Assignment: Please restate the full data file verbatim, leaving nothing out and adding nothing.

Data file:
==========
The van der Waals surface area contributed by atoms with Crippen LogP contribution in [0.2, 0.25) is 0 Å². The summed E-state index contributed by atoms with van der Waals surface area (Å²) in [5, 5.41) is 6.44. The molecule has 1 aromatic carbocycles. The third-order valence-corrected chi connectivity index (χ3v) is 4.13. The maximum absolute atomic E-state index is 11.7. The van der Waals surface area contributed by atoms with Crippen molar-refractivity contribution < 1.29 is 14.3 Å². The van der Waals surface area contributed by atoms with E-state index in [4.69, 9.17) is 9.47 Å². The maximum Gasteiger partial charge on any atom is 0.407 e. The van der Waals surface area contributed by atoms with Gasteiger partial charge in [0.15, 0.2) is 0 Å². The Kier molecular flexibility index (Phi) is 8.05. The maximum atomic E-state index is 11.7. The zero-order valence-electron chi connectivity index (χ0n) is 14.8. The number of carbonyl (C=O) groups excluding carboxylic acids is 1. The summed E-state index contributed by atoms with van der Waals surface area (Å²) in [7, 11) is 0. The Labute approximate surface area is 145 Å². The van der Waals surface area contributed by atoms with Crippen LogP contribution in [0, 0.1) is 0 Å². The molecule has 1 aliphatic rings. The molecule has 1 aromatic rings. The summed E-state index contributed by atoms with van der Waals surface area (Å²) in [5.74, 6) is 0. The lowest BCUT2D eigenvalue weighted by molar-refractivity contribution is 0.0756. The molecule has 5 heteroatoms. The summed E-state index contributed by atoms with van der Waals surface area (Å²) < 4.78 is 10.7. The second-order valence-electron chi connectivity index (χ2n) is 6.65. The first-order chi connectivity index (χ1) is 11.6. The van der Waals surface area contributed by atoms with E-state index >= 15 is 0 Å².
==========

The van der Waals surface area contributed by atoms with Crippen LogP contribution in [0.2, 0.25) is 0 Å². The summed E-state index contributed by atoms with van der Waals surface area (Å²) in [5, 5.41) is 6.44. The molecule has 1 aromatic carbocycles. The third-order valence-corrected chi connectivity index (χ3v) is 4.13. The maximum absolute atomic E-state index is 11.7. The van der Waals surface area contributed by atoms with Crippen molar-refractivity contribution < 1.29 is 14.3 Å². The van der Waals surface area contributed by atoms with E-state index in [4.69, 9.17) is 9.47 Å². The maximum Gasteiger partial charge on any atom is 0.407 e. The van der Waals surface area contributed by atoms with Gasteiger partial charge in [0.15, 0.2) is 0 Å². The Kier molecular flexibility index (Phi) is 8.05. The maximum atomic E-state index is 11.7. The zero-order valence-electron chi connectivity index (χ0n) is 14.8. The number of carbonyl (C=O) groups excluding carboxylic acids is 1. The summed E-state index contributed by atoms with van der Waals surface area (Å²) in [7, 11) is 0. The Labute approximate surface area is 145 Å². The van der Waals surface area contributed by atoms with Crippen LogP contribution in [0, 0.1) is 0 Å². The molecule has 1 aliphatic rings. The molecule has 1 aromatic rings. The summed E-state index contributed by atoms with van der Waals surface area (Å²) in [5.74, 6) is 0. The lowest BCUT2D eigenvalue weighted by molar-refractivity contribution is 0.0756. The molecule has 5 heteroatoms. The summed E-state index contributed by atoms with van der Waals surface area (Å²) < 4.78 is 10.7. The second-order valence-electron chi connectivity index (χ2n) is 6.65. The first-order chi connectivity index (χ1) is 11.6. The van der Waals surface area contributed by atoms with E-state index >= 15 is 0 Å².